The natural gas market has a dirty little secret: The U.S. natural gas market is currently massively oversupplied. We believe that E&P companies know this, with Goodrich Petroleum (NYSEMKT:GDP), XTO Energy (XTO), Cabot Oil and Gas Corp (NYSE:COG) and Chesapeake Energy (NYSE:CHK) coming to public markets in recent weeks to raise capital in the face of near-record natural gas prices.
The dirty secret is not obvious, until you spend some time with the data. While natural gas demand is expected to increase by 1.42% in 2008, from 65.42 BCF/d to 66.35 BCF/d, domestic natural gas supply increased from 52.97 BCF/d in May 2007 to 57.14 BCF/d in May 2008! This is a stunning 4.17 BCF/d supply response in the midst of a .93 BCF/d increase in demand. The natural gas markets are currently 3.24 BCF a day oversupplied!
Despite the massive growth in natural gas supply, the amount of natural gas in storage began the year 358 BCF lower than in 2007 and today is only 367 BCF lower. How can the market be massively oversupplied when storage levels are constant versus 2007? There were 152 days from January 1 to May 30. If the market was truly oversupplied by 3.24 BCF/d, we should have seen storage increase by 492 BCF. Where did nearly 500 BCF disappear to?
LNG imports have decreased significantly. From January 1 to May 30, 2007 the United States imported an estimated 377 BCF of LNG, in total. During the same time period in 2008, imports totaled 139 BCF of LNG - a level our research shows to be near the absolute minimum contracted levels. The lack of LNG imports has benefited natural gas storage levels to the tune of 238 BCF so far in 2008. This will become apparent in the headline storage data shortly.
We are currently comparing monthly LNG imports of 3.04 BCF/d in May 2007 to 1.02 BCF/d in May 2008, providing a 61 BCF per month benefit to YOY storage levels. LNG imports declined sharply after August of last year. After importing 2.82 BCF/d in August of 2007, the U.S. imported only 1.39 BCF/d in September, 1.03 BCF/d in October and .67 BCF/d by December. Natural gas inventory levels from September onwards will increase by 60-72 BCF per month YOY due to the easier comparisons versus 2007.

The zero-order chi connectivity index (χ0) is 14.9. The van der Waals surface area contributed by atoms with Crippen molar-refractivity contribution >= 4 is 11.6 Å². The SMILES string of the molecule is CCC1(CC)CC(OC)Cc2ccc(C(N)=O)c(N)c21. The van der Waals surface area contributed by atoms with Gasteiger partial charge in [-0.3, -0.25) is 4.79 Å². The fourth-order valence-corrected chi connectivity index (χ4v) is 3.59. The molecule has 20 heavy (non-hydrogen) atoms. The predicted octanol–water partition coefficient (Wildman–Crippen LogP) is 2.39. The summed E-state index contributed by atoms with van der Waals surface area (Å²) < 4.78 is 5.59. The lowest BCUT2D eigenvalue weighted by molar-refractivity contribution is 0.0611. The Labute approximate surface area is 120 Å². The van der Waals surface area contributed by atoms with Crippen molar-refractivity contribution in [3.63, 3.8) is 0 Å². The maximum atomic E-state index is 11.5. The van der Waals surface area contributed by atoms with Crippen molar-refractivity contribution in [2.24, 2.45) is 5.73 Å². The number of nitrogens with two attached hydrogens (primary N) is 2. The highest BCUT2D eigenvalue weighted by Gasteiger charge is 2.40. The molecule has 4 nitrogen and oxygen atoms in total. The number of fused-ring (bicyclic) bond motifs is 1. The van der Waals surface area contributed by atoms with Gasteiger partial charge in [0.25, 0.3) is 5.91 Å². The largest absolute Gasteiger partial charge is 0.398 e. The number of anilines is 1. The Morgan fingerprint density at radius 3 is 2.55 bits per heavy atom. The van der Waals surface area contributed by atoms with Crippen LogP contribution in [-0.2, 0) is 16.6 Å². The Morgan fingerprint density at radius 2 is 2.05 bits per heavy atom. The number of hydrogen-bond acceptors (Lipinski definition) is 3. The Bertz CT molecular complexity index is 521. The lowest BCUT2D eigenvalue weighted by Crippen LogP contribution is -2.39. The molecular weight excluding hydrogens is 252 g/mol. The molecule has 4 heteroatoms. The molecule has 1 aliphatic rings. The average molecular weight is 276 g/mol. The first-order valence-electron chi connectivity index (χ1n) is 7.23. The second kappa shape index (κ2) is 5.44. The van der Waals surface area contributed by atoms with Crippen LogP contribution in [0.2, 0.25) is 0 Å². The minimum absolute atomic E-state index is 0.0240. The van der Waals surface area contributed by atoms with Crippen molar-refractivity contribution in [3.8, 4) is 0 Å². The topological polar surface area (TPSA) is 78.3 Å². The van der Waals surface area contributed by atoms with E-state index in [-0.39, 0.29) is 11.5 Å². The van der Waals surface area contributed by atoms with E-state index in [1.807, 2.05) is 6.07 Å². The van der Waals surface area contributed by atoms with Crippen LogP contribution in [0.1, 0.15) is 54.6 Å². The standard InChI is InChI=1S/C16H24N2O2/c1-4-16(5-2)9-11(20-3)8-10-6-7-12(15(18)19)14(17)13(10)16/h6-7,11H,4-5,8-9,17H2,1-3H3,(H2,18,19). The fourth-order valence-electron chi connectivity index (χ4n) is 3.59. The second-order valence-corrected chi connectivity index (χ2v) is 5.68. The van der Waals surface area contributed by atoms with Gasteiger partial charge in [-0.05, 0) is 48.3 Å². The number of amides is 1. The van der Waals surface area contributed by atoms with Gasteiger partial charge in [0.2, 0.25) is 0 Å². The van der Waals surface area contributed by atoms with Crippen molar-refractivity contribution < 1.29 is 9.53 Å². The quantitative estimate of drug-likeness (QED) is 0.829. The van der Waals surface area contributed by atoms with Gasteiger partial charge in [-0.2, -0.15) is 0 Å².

A major source of ‘hidden demand’ this year has been increased exports of natural gas to Mexico and Canada. Exports to Mexico have increased from .627 BCF/d in the first four months of 2007 to 1.27 BCF/d in the same period in 2008. Exports to Canada have increased from 235,375 MCF (1.96 BCF/d) in the same period in 2007 to 385,752 (3.21 BCF/d) in 2008, an increase of 1.25 BCF/d.
Attacks on Mexican gas pipelines in July 2007 caused some damage, but were quickly repaired. Six blasts in early September hit pipelines in the Gulf coast state of Veracruz, causing further damage and increasing demand for imported natural gas. The expected startup of the Energia Costa Azul project, which has their natural gas capacity fully contracted, recently occurred as they announced that they were ready to begin commercial operations on May 15. Half of the incoming gas will be marketed by Sempra and half by Shell.
By the second half of the year, this project will bring in .21 BCF/d of natural gas to Sempra. The Mexican Secretaria De Energia expects that Mexican natural gas imports from the United States will be equal in 2008 versus 2007, before declining by 17.34% in 2009 as Mexican LNG imports increase. Exports to Mexico have increased natural gas demand versus by 96 BCF through April 30, 2008. In Canada, despite natural gas production declining by over .50 BCF/d so far in 2008, natural gas injections are expected to be 210-220 higher in 2008 versus 2007.
Essentially the U.S. is exporting natural gas to Canada to help them increase storage levels. Our models indicate that in 2008 Canada should be exporting .92 BCF/d less natural gas than in 2007, due to production declines and increased demand in Canada. This indicates that we are sending .33 BCF/d more natural gas to Canada than is needed to offset their reduction in potential exports. The ‘artificial demand’ of .33 BCF/d equals 50 BCF so far in 2008.
We can now account for 395 BCF of the 492 ‘missing’ BCF of natural gas. A total of 238 BCF has been given to the global LNG market via reduced U.S. imports. A total of 50 BCF has been given to Canada for storage and 97 BCF has been given to Mexico to offset production losses from terrorism and to help them ‘get by’ until their LNG programs ramp up later this year and in early 2009. We do not believe these effects can occur again next year.